Talks about Tata launching a car that runs on compressed air may have lost steam. But an automobile designer from Guwahati has had a prototype ready for a while. It’s a car he built in his backyard, even though he’s never worked for an automobile company, or had training in engineering. In fact, Kanak Gogoi is a real estate consultant who dropped out of college after his matriculation exams in 1980-81. Among other jobs, he has worked as a milk delivery boy and signboard painter.
Today, at 49, Gogoi is a self-taught automobile prodigy who has made a low-water boat, gravity-operated bicycle, hang glider and a device for speed breakers that generates electricity. His story bears a striking similarity to that of Phunsukh Wangdu in 3 Idiots. But Gogoi hasn’t even watched the movie yet. “As a child, I did things on my own, in my way. I never got the chance to go to engineering college, so I decided to start building from whatever knowledge I had,” he says.
Gogoi started out in 1997 by designing a hang glider, and then went on to build a hovercraft. In 2004, he made an air car from unused machines in his scrap yard and named it Pavan X. He followed it up in 2005 with a gravity-operated bicycle, which used mechanical energy from the rider to propel the bike. “Tata was supposed to tie up with a French company to roll out an air car. I thought if they could do it, so could we,” Gogoi says.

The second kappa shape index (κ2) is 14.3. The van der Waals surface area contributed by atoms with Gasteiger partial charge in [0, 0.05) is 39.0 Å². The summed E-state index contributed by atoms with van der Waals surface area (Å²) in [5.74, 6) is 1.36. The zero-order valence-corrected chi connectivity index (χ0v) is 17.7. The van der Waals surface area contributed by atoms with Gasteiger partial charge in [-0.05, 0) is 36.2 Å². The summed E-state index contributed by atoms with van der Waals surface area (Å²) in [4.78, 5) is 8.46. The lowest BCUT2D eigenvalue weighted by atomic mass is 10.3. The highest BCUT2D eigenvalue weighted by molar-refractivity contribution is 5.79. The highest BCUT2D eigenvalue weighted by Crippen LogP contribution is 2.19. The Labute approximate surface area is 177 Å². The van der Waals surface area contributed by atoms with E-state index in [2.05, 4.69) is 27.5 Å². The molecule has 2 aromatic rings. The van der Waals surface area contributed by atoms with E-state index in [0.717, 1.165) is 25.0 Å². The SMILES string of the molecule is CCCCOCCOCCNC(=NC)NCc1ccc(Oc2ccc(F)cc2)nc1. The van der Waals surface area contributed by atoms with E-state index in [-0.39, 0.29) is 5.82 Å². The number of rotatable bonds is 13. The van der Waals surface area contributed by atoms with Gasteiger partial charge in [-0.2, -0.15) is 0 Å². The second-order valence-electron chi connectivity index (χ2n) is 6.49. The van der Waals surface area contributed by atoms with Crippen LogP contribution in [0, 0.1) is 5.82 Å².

The air car uses pressurised air from a compressor to run a piston engine, which is made up of standard market parts and is assembled by Gogoi. The bicycle works on a simpler principle — it uses the displacement of the rider’s seat to propel the bike through a coil spring mechanism. In November 2009, the National Innovation Foundation learnt about Gogoi and felicitated him at a ceremony in Delhi in the presence of President Pratibha Patil. “It was the first time I met the President. I still can’t forget that day,” he says.
Gogoi has already spent quite a fortune on his passion. But he has no regrets. “You need to be crazy to spend your money chasing after your dreams. If I’d just stuck to working, I’d be a millionaire. But I chose the real estate profession so I’d have both the money and time to innovate,” he says. However, he does wish the government would bring out initiatives to promote the work of small town innovators. “I get lots of letters from people abroad and it feels nice to see that your work is being appreciated. Journalists know what I’ve been doing, but people in my own village sometimes don’t,” he says.
The NIF also helped him get the intellectual property rights to his innovations. But he has never thought of commercially marketing his machines. “I don’t have the resources to make my products viable for the market; they’re prototypes that need refinement. But I’d be more than willing to share my technique,” he says.
Gogoi’s currently working on a few new projects, but still spends most of his time trying to improve the air car. He’s also building a small personal flying machine. “It's like the one in 3 Idiots, people tell me. It can fly up to 6-7 feet high,” he says.